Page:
For starters, there’s a large field across the road from the albergue, with picnic tables and lounge chairs and a view out to the mountains. After I arrived, claimed my bed, showered and washed my clothes, I ordered a beer from the little bar and headed for a lounge chair, where I spent nearly two hours resting my feet, writing in my journal, and staring off into the rolling hills.
The communal dinner is fun and delicious: two long tables were set and we all crowded around to eat a colorful salad followed by a huge platter of roasted chicken and poblano peppers. I try to jump at the opportunity for communal albergue meals when on a Camino, and this one did not disappoint.
Details: Private, communal dinner available, packed breakfast available, washer and dryer (but also one of those spin dryers that you can use for free, that get SO much of the water out of your clothes. I love these!). Link for contact information.
7. Albergue de peregrinos del Monasterio de Zenarruza, Ziortza (7km past Markina, typically the 4th or 5th stage of the Norte)
I stayed at this monastery back in 2015, too, and at the time it didn’t quite make the cut of my top albergues. But this around I thought it deserved a mention, not least because I felt pulled to stay there again. If walking from Deba this is a long stage of about 32km (this time around it was 28km since the night before I’d stayed in Albergue Izarbide, past Deba), and the last few kilometers are up and up a long, ancient cobblestoned road that will have you cursing your decision to have kept walking. But the payoff is worth it, if you like quiet and beauty and peace. The monastery is tucked into the hills with nothing else around. The facilities are simple- this isn’t going to be the nicest shower of your walk- and while there’s a communal dinner, this is simple too. But the opportunity to stay in a monastery is a special one, and there’s a vespers service at 7:30 with a pilgrim blessing.
Another highlight is that the monks here brew their own beer, available for purchase in the tiny gift shop around the corner from the albergue. Look for a fridge tucked away in the corner, where you can choose from a variety of brews (they are differentiated by various letters on the label of the bottles, I have no idea what any of them meant, but sampled a few and they were all pretty good). A beer on a terrace at a monastery with a view of the mountains- that’s a little bit of Camino perfection if I’ve ever known it.
8. Albergue Caserío Pozueta (5km past Gernika, typical 5th or 6th stage of the Norte)
Pozueta is about 5km past Gernika, and this albergue is the perfect option for pilgrims who might not want to stay in a city, or want to add several kilometers to the day’s stage. A further 3km on is the great Albergue Eskerika (number 2 on this list), and I’d planned to stay here a second time until I discovered it was unexpectedly closed for the day. I assumed I’d have to stay in the municipal albergue in Gernika instead, but when I arrived there and stood in a long line of pilgrims, I knew that I wanted something a little more peaceful. My Italian friends phoned me right around this point, telling me that they were going to make a reservation in a small private albergue about 5km away, and could they make a reservation for me, too?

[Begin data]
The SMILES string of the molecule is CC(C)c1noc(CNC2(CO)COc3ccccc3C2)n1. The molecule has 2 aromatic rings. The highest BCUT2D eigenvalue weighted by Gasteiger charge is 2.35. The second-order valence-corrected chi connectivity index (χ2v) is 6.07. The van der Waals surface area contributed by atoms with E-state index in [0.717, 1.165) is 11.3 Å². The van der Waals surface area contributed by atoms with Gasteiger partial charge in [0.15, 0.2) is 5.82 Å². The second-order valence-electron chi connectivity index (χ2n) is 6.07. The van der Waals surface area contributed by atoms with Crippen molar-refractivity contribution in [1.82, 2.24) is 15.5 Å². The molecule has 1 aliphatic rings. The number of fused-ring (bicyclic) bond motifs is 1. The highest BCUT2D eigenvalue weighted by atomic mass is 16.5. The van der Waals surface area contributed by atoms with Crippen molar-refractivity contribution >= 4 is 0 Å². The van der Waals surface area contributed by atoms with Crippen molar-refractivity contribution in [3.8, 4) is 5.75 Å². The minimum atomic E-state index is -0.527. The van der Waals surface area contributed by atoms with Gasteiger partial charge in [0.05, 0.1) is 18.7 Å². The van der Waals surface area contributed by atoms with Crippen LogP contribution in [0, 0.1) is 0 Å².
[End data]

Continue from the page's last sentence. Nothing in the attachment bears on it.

I love serendipitous Camino moments like this. I continued walking and when I arrived at the albergue I knew I was in the right spot. A family lives on one side of the property, the albergue is on the other. The building is rambling and long, but inside the rooms are new and clean and the bathroom was one of the most modern I’d seen along the way. I was shown to my bunk by one of the boys of the family- he couldn’t have been more than 8 years old (kids always charm me on the Camino!)- and I was in a room with only two bunk beds that I shared with my Italian friends. There were puppies and chickens in the garden, lounge chairs under a large and shady tree, a fabulous communal meal (this is a private albergue; dinner and breakfast will cost extra but pilgrims can opt out of either or both), and wonderful and generous hosts.
Details: Private albergue, communal dinner and breakfast available for extra fee (28 euros for bed, dinner and breakfast in 2019). Link for additional information.
9. Albergue Piedad, Boo de Piélagos, between Santander and Santillana Del Mar
I’d chosen to walk a coastal alternative route from Santander (not an official Camino route, but navigation wasn’t too difficult if you mostly kept to the coast); I ended my 35km stage in Boo de Piélagos (this only would have been about 13km if I’d followed the Camino route from Santander). Santander is a fun city but I think staying in Boo de Piélagos is a great option if, again, you’re avoiding large cities, or if you want a shorter stage from Santander.
Albergue Piedad was sparkling clean with modern touches in the rooms; it was an all-around comfortable option in a tiny village along the Camino. There is a kitchen that pilgrims can use to make their own meals, but the hospitalera offers an evening meal and it was incredible. But even more incredible was the morning breakfast, which was seriously the best breakfast I’ve ever had on any Camino, ever. My only regret was that I ate in a bit of a hurry, rushing off to catch the 6:47am train out of Boo (this section of the Camino requires a short train ride because it is now illegal to cross the bridge- an option I took a gamble on back in 2015). But I managed to eat as much of the amazing spread as I could: toast and 2 kinds of melon and coffee and juice and some sort of homemade cake (there were two different kinds of cake, I only had room in my stomach for one). There were bowls of little packaged cakes, too, and three kinds of cereal, and you could start eating at 6:00 am if you wanted an early start. Marvelous!!